25 February 2014

Why Does God Let Bad Things Happen?

Since we believe that God is the author of this planet and is sovereign over it, it's inevitable that we ask where he is when these terrible things take place.

I think the Bible answers that over and over again from different angles and in different ways. We find our first answer, of course, in the book of Genesis, in which we're told of the fall of humanity. God's immediate response to the transgression of the human race against his rule and authority was to curse the earth and human life. Death and suffering entered the world as a direct result of sin. We see the concrete manifestation of this in the realm of nature, where thorns become part of the garden and human life is now characterized by the sweat of the brow and the pain that attends even the birth of a baby. This illustrates the fact that the world in which we live is a place that is full of sorrows and tragedy.

But we must never conclude that there's a one-to-one correlation in this life between suffering and the guilt of the people on whom tragedies fall. If there were no sin in the world, there would be no suffering. There would be no fatal accidents, no random shootings. Because sin is present in the world, suffering is present in the world, but it doesn't always work out that if you have five pounds of guilt, you're going to get five pounds of suffering. That's the perception that the book of Job labors to dispel, as does Jesus' answer to the question about the man born blind (John 9:1-11).

On the other hand, the Bible makes it clear that God lets these things happen and in a certain sense ordains that they come to pass as part of the present situation that is under judgment. He has not removed death from this world. Whether it's what we would consider an untimely death or a violent death, death is part of the nature of things. The only promise is that there will come a day when suffering will cease altogether.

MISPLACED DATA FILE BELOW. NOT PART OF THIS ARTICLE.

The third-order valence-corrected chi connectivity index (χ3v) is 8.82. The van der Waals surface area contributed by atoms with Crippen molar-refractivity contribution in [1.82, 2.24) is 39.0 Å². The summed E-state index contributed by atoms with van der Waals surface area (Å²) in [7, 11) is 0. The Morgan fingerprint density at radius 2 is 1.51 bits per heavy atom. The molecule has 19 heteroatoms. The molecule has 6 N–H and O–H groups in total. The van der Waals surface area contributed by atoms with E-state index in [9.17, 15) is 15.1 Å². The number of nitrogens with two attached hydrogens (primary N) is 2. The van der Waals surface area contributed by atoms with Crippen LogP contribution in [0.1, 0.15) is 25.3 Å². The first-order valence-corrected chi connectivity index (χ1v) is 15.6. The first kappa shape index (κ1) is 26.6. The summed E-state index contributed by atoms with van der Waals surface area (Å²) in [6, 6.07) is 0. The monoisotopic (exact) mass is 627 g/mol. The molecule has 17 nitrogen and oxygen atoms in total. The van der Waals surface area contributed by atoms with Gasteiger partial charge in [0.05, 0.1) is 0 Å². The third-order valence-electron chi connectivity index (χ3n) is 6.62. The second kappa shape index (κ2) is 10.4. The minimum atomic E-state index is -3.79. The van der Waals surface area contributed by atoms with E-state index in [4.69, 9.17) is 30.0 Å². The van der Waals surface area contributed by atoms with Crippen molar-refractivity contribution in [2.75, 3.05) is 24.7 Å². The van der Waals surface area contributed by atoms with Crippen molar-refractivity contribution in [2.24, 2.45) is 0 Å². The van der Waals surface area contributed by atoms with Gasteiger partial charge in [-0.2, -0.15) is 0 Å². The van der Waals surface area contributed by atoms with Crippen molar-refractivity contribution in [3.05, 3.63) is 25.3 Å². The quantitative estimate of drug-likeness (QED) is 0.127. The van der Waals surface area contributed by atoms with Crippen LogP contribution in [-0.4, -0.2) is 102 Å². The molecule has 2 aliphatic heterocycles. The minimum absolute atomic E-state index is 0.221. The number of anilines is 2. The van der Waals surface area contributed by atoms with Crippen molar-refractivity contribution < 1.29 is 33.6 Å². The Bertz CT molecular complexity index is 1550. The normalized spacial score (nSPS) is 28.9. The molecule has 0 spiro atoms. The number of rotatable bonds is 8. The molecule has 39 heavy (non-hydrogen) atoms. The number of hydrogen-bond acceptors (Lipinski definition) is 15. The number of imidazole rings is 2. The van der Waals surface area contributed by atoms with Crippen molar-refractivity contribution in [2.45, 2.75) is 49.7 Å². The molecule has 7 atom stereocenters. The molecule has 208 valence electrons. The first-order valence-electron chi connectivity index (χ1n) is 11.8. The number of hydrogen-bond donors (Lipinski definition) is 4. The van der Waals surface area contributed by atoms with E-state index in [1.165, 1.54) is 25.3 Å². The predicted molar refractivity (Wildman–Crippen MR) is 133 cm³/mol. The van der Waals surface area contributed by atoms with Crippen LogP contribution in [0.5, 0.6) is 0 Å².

The disciples asked Jesus about similar instances—for example, the Galileans' blood that was mingled with the sacrifices by Pilate or the eighteen people who were killed when a temple collapsed. The disciples asked how this could be. Jesus' response was almost severe. He said, "Unless you repent, you will all likewise perish," again bringing the question back to the fact that moral wickedness makes it feasible for God to allow these kinds of dreadful things to take place in a fallen world.

~ RC Sproul, Now - That's a Good Question!


ProudHillbilly said...

I believe that they are also opportunities of grace. Years ago as my grandmother was dying she shared a room with a woman who had been in a so-called vegetative state for years. Once day a young woman came in and, chatting cheerily all the time to a person who was supposedly unable to hear her, carefully cleaned the woman and changed her sheets. It occurred to me that the suffering of the woman (if she was still capable of suffering) as well as her family and friends had provided this young nurse with an opportunity to demonstrate that all life has value, and all life should be treated with kindness and care.

Rev. Paul said...

You're right, PH. Bad things happen, but how we respond to them makes all the difference. Thanks!

Six said...

Especially apropos right now Rev. It's too easy to forget what life is really about.

Rev. Paul said...

Agreed, Six: the timing seemed just right.